Ongoing opportunities to ask questions and discuss concerns.

The opportunity to meet with staff on your own.

Assurances that the information you discuss with staff will be kept confidential.

Assurances that you are a valued member of the care team.

Practical and emotional support.

An assessment of your own needs to help you in your role as a carer.

Have you been given help to understand: 

The rights and responsibilities of people who have a mental illness, you, as their carers, and mental health staff who work in this service.

Any restrictions on sharing information requested by the person with the mental illness.

What the treatment plan involves and aims to achieve.

What a crisis plan might involve. It is a good idea to ask for this in writing.

What a recovery plan might involve.

The roles of each staff member involved in care of your family member or friend.

Have you made sure that you have communicated to mental health staff: 

Any information regarding your family member/friend that may be relevant such as changes in behaviour, use of drugs or alcohol.

Information that that may influence the choice of medication or treatment, such as allergies.

Information regarding benefits or side effects of medication or treatment previously prescribed.

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Any problems you have in caring for your family member/friend such as them being unwilling to take medication, or to get up in the morning.

If you need help in solving problems or handling specific situations.

Remember, communication is a two way process. People with mental illness have the right to refuse to have personal information shared with carers however this does not over–ride your right to present your views and experience to staff and to receive general information about the person you provide care for.

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WHAT ARE MY RIGHTS AS A CARER? Caring for someone is an important and valuable role in the community, which is often a 24 hour job that can be very demanding and may make you feel very alone. A number of pieces of Carer Recognition Legislation, Mental Health Legislation and the National Standards for Mental Health mandate that you receive appropriate support via way of access to accurate and timely information and referral where appropriate. The mental health team is committed to working in partnership with you and your family member or friend to provide safe, high quality services. It is important for us to know if we are listening to you and providing the right information and support to help you – so please let us know what you think, because we really do value your opinion. Carers can expect the mental health team to: 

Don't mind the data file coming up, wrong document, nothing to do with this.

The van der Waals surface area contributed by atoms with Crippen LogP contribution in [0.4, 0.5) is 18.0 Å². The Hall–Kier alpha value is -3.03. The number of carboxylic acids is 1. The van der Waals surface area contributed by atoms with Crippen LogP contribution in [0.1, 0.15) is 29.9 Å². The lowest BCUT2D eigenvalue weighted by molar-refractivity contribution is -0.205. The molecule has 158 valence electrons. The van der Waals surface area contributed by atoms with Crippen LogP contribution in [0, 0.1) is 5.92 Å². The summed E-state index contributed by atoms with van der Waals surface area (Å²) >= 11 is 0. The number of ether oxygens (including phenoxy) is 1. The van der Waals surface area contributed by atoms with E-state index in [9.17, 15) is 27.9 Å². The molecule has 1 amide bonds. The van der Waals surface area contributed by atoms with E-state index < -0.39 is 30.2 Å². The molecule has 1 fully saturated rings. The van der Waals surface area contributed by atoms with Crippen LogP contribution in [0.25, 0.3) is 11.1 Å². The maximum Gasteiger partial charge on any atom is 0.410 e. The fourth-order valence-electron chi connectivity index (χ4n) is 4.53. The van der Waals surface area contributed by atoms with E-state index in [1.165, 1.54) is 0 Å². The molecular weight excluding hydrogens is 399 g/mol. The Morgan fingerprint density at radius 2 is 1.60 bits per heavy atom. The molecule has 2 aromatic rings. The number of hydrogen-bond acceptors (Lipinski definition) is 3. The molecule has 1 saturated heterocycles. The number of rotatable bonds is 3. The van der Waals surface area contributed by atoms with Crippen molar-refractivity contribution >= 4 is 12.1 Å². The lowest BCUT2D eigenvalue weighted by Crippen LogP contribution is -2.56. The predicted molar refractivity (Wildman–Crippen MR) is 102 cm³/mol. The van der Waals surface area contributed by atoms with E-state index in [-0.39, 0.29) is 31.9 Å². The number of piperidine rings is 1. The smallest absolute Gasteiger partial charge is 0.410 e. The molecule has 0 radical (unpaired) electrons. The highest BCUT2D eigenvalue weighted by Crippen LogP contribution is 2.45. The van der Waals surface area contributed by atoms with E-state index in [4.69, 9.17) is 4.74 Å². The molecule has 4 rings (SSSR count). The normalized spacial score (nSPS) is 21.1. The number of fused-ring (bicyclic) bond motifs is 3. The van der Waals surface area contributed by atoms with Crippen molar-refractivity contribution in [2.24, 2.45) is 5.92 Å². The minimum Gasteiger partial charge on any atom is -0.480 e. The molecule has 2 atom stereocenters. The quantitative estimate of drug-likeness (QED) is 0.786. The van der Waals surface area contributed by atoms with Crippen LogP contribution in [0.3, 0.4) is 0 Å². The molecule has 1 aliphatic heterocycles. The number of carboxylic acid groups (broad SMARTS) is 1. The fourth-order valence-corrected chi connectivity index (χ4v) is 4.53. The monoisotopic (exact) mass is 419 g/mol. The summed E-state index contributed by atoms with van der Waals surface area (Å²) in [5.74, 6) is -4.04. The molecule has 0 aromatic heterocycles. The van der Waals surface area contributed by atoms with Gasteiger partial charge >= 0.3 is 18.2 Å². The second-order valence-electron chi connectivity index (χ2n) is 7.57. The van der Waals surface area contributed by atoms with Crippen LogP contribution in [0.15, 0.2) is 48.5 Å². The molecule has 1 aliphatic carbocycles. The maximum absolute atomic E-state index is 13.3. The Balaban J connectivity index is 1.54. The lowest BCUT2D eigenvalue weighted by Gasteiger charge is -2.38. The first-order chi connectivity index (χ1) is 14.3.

Introduce themselves and advise you of their role in caring for the person who has been admitted to the service.

Treat you with dignity and respect

Explain the level of the information that is able to be shared and the reason for this

Reply appropriately to any concerns or queries

Provide you with access to interpreters if you need them

Keep personal information you give the team about yourself as confidential and respect your privacy

Inform you of your right to seek further opinions regarding the diagnosis and care of your family member or friend.

Inform you that you do not always have to be available to your family member or friend, ie you can take time for yourself

Inform you of your right to make complaints and how you would go about doing this.

Inform you that there are information and support programs available for carers and where to go to get this information.

In addition, if your family member or friend who is unwell gives permission, you can expect the mental health team to: 

Discuss the available treatment options with you

Involve you in planning a program of care

Involve you in planning for discharge and on–going care

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Relationships between people with a mental illness and their family or other carers are not always straight forward. They may also change frequently depending on the nature of the illness, or how unwell the person is. There may also be circumstances where the person is too unwell to give, or refuse, permission for the mental health team to involve you because of their disturbed mental state. If this is the case you can still expect the mental health team to: 

Provide you with an assurance that they will check with your family member or friend on a regular basis, the level of information to be shared; and

Provide opportunities for you to give the mental health team information you have concerning family relationships and any matters relating to the mental state of your family member or friend to assist with diagnosis and care.

COMPLAINTS PROCESSES If you feel that something is not right, please let the mental health team know. You can do this by asking to speak to a senior member of the staff. You might like to have another family member or friend to help you if this situation arises. In most cases if you let staff know about any concerns you may have as soon as possible it is generally easy to deal with them. You may also like to ask the Carer Consultant/Family Worker to help you to speak with, or arrange a meeting with staff. If you are still concerned, or need more information, it is possible to telephone or meet with people who could assist you. These might include: Health and Hospitals Complaints Commission Telephone numbers vary across states and territories Office of the Public Advocate Telephone numbers vary across states and territories Office of the Chief Psychiatrist Telephone numbers vary across states and territories Carers Australia Freecall 1800 242 636 ARAFMI Telephone numbers vary within states and territories Mental Illness Fellowship Head Office in Adelaide – business hours 08 8272 1018